Nearly 500 Burundian refugees started their journey back to their home country from Rwanda Thursday, the first group to return after five years in exile following deadly political turmoil in Burundi, the Associated Press reported.
The refugees said they were voluntarily going back to Burundi, adding that they are hopeful about rebuilding their lives now that President Evariste Ndayishimiye has taken power.
Ndayishimiye took office in June after winning the elections and invited all those in exile to return and rebuild the nation.
Some refugees, however, remained uncertain about the promises of peace and remained wary of the new government.
The United Nations said that hundreds of people died and thousands fled to neighboring countries following the late President Pierre Nkurunziza’s decision in 2015 to run for a third term, which critics called unconstitutional.
Nkurunziza died in early June of what the government called a heart attack, a few weeks after Ndayishimiye – his handpicked successor – won the elections.
Conservation efforts have mainly focused on larger animal species like rhinos and birds, but there’s one group of creatures that has been left behind: parasites.
Parasites get a bad rap, but they also face the same risk of extinction caused by the loss of habitat and climate change as more charismatic animals, NPR reported.
Now, scientists have created a “global parasite conservation plan” to protect the organisms and give them priority in conservation efforts.
Scientific research hasn’t given much attention to parasites, and it’s estimated that only about 10 percent of them have been formally identified – with millions of species still unknown.
“Parasites have a major public relations problem,” said co-author Chelsea Wood.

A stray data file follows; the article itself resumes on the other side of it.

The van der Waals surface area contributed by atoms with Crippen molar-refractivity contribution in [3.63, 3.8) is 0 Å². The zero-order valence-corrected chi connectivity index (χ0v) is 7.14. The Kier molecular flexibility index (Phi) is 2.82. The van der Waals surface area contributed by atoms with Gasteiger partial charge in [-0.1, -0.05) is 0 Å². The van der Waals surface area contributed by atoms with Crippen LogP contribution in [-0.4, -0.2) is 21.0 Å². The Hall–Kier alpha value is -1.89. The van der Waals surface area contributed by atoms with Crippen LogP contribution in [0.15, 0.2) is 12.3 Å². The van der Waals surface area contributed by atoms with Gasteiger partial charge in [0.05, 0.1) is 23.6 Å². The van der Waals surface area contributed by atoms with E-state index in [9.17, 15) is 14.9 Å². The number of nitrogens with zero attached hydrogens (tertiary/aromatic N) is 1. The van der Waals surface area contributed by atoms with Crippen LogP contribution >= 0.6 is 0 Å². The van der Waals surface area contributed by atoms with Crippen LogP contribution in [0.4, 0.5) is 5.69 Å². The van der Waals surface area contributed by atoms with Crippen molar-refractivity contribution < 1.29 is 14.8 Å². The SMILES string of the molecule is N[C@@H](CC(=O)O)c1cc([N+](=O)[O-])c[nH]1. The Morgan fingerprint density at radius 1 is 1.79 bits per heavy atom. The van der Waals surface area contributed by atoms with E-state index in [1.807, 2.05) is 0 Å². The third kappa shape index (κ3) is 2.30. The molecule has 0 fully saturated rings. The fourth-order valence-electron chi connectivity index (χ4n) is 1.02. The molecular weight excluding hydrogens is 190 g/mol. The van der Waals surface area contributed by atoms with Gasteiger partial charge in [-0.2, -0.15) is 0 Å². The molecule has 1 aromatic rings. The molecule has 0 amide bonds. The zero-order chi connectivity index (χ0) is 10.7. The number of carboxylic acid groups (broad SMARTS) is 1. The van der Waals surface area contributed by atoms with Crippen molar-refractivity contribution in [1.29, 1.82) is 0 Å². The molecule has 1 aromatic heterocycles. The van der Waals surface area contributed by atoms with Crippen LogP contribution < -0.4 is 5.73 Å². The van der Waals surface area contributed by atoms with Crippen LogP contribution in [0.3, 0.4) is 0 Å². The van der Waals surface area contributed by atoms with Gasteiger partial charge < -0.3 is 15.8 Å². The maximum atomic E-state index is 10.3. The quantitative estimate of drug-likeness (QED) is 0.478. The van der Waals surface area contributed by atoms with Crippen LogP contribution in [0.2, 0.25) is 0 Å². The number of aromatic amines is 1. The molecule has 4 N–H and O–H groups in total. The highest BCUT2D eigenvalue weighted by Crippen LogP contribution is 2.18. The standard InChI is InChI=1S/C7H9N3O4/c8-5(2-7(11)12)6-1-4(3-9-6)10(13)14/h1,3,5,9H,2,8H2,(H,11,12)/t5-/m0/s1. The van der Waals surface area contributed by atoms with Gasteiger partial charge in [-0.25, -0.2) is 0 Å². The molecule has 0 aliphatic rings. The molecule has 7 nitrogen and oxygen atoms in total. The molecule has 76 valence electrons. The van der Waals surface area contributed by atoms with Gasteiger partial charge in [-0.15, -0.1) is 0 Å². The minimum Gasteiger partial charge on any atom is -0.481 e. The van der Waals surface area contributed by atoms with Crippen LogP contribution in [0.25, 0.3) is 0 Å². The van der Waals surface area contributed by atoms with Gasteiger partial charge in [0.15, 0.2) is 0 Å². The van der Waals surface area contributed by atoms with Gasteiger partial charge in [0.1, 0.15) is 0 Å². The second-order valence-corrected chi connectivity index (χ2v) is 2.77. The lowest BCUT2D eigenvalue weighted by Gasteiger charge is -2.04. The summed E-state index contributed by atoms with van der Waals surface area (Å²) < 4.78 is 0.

Researchers, however, have noted that parasites are integral to the ecosystem and can help balance food webs, which involves keeping animal numbers in check.
But as their host species are threatened with extinction, so are the tiny organisms occupying them: Biologists fear that about one in every three species of parasites could face extinction in the next 50 years.
The new list aims to conduct further research on parasites as well as include them in conservation and restoration plans.
Nevertheless, it will be a long way to go until these little creatures get the same public support as polar bears.
COVID-19 Global Update
More than 180 nations worldwide have confirmed cases of the coronavirus. The following have the highest numbers worldwide as of 4 a.m. ET*:
- US: 5,869,032 (+0.79%)
- Brazil: 3,761,391 (+1.19%)
- India: 3,387,500 (+2.33%)
- Russia: 972,972 (+0.48%)
- Peru: 621,997 (+2.41%)
- South Africa: 618,286 (+0.42%)
- Colombia: 581,995 (+1.70%)
- Mexico: 579,914 (+1.05%)
- Spain: 429,507 (+2.30%)
- Chile: 404,102 (+0.43%)
*Numbers change over 24 hours